For my first blog, I thought I would review several tools that I have been involved with the Egypt Country Office in measuring outcomes for their youth livelihoods projects, and has been used in Yemen, as well as in the Africa and Asia regions.
The YLDI is a set of three tools: 1) the Developmental Assets Profile referred to as the DAP, 2) the Livelihoods Competencies Profile referred to as the LCP , and 3) the Tangible Assets Profile referred to as the TAP. Each of these tools is a standardized index to measure the level of assets, competencies and resources that youth have at a given point in time.
The DAP was developed by the Search Institute and contains 58 questions that can be completed either by the youth themselves or in groups. The scores are totaled and the levels of the 40 developmental assets are categorized as low, fair, good, or excellent. Profiled results portray the type and degree of developmental assets among the youth. The DAP produces quantitative scores for two domains (External and Internal Assets) and on eight asset categories (Support, Empowerment, Boundaries & Expectations, Constructive Use of Time, Commitment to Learning, Positive Values, Social Competencies, and Positive Identity) as well as four Context Area domains (Personal, Family, School, Community, Social).
The LCP was developed by Global Youth Livelihoods and contains 69 questions that can be completed individually by the youth or in a group. The LCP is designed to measure a youth’s self-assessment of the level to which s/he possess one or more of 17 basic competencies needed to generate or maintain an income and livelihood. These competencies are grouped into four domains: Human Capital, Social Capital, Financial Capital, and Physical Capital. The scores are totaled and the levels the youth possess of the four types of capital are categorized as low, fair, good, or excellent. Profiled results portray the type and degree of livelihood competencies among the youth.
The TAP, again developed by Global Youth Livelihoods, contains 32 questions that can be completed individually by the youth or in a group. The TAP is designed to measure a youth’s self-assessment of the level to which s/he possess or has access to 8 tangible assets that can generate or maintain an income and livelihood. The 8 tangible assets are grouped into two domains: Financial Capital and Physical Capital.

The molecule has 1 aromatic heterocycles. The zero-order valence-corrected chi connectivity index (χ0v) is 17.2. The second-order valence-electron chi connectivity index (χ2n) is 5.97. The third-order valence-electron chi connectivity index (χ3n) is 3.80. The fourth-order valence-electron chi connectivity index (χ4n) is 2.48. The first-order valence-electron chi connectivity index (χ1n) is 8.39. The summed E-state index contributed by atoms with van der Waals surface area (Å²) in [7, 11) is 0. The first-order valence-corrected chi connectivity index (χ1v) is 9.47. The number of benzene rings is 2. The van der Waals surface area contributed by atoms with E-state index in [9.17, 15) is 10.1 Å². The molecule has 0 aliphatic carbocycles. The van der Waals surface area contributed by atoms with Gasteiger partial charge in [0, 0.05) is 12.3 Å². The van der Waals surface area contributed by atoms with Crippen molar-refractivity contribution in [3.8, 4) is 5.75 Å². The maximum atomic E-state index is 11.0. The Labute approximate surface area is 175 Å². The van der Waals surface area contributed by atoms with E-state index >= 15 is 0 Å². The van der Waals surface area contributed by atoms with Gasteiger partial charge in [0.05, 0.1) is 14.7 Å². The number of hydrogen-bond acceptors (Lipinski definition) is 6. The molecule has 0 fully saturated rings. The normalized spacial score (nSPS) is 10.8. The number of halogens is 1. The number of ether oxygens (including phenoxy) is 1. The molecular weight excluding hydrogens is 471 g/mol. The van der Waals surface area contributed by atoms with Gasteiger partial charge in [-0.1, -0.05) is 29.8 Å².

The YLDI is accompanied by a database template that allows for easy data entry and some basic data analysis and reports.
Due to the total number of questions for all three tools they are administered at separate times. These three tools that comprise the YLDI can be used for three general objectives:
- To assess the status (prevalence) of developmental and livelihood assets of youth in a given area to assist with new program/project design;
- To evaluate a program or project via a baseline and end-line survey to measure developmental asset and livelihood competency outcomes and or results;
- To establish youth profiles based on various characteristics so as to better tailor program/project activities and interventions.
To date, the YLDI has been used in Upper Egypt for a project evaluation (with Mona Moneer) and in Yemen (with Lucienne Mass) for a general assessment to develop youth livelihood programming.
I have attached the English versions of the DAP, LCP and TAP (in the Documents list to the right). HOWEVER, please do not translate or use because they are copyrighted materials. If you would like to use them in a project contact either me or Sita Conklin (MEE Livelihoods Advisor).
If you have a livelihoods project or are considering a livelihoods component in a future project, and are interested in learning more about the results of the use of the YLDI in Upper Egypt or Yemen, feel free to contact me.
In my next post I will discuss how to reconstruct a baseline for a training program at the end of a project!